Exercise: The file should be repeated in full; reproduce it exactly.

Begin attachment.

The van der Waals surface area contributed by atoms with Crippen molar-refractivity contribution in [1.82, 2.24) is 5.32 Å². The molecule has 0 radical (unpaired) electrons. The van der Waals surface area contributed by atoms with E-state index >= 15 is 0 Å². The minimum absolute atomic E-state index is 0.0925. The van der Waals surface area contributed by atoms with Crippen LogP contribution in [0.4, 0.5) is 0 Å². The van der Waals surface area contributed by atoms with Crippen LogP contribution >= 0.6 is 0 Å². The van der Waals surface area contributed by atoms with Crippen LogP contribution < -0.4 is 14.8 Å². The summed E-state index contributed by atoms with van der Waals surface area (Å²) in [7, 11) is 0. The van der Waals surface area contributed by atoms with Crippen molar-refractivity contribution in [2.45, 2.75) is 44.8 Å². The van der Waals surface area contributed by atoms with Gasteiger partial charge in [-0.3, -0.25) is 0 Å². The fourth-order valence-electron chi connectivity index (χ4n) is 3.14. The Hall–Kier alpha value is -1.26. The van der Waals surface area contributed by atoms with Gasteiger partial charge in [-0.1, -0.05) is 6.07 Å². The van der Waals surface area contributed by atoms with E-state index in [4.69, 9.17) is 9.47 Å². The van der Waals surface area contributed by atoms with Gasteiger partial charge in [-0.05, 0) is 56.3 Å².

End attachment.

The van der Waals surface area contributed by atoms with Crippen molar-refractivity contribution in [1.82, 2.24) is 5.32 Å². The molecule has 0 radical (unpaired) electrons. The van der Waals surface area contributed by atoms with E-state index >= 15 is 0 Å². The minimum absolute atomic E-state index is 0.0925. The van der Waals surface area contributed by atoms with Crippen LogP contribution in [0.4, 0.5) is 0 Å². The van der Waals surface area contributed by atoms with Crippen LogP contribution >= 0.6 is 0 Å². The van der Waals surface area contributed by atoms with Crippen LogP contribution < -0.4 is 14.8 Å². The summed E-state index contributed by atoms with van der Waals surface area (Å²) in [7, 11) is 0. The van der Waals surface area contributed by atoms with Crippen molar-refractivity contribution in [2.45, 2.75) is 44.8 Å². The van der Waals surface area contributed by atoms with Gasteiger partial charge in [-0.3, -0.25) is 0 Å². The fourth-order valence-electron chi connectivity index (χ4n) is 3.14. The Hall–Kier alpha value is -1.26. The van der Waals surface area contributed by atoms with Gasteiger partial charge in [-0.1, -0.05) is 6.07 Å². The van der Waals surface area contributed by atoms with E-state index in [4.69, 9.17) is 9.47 Å². The van der Waals surface area contributed by atoms with Gasteiger partial charge in [-0.05, 0) is 56.3 Å².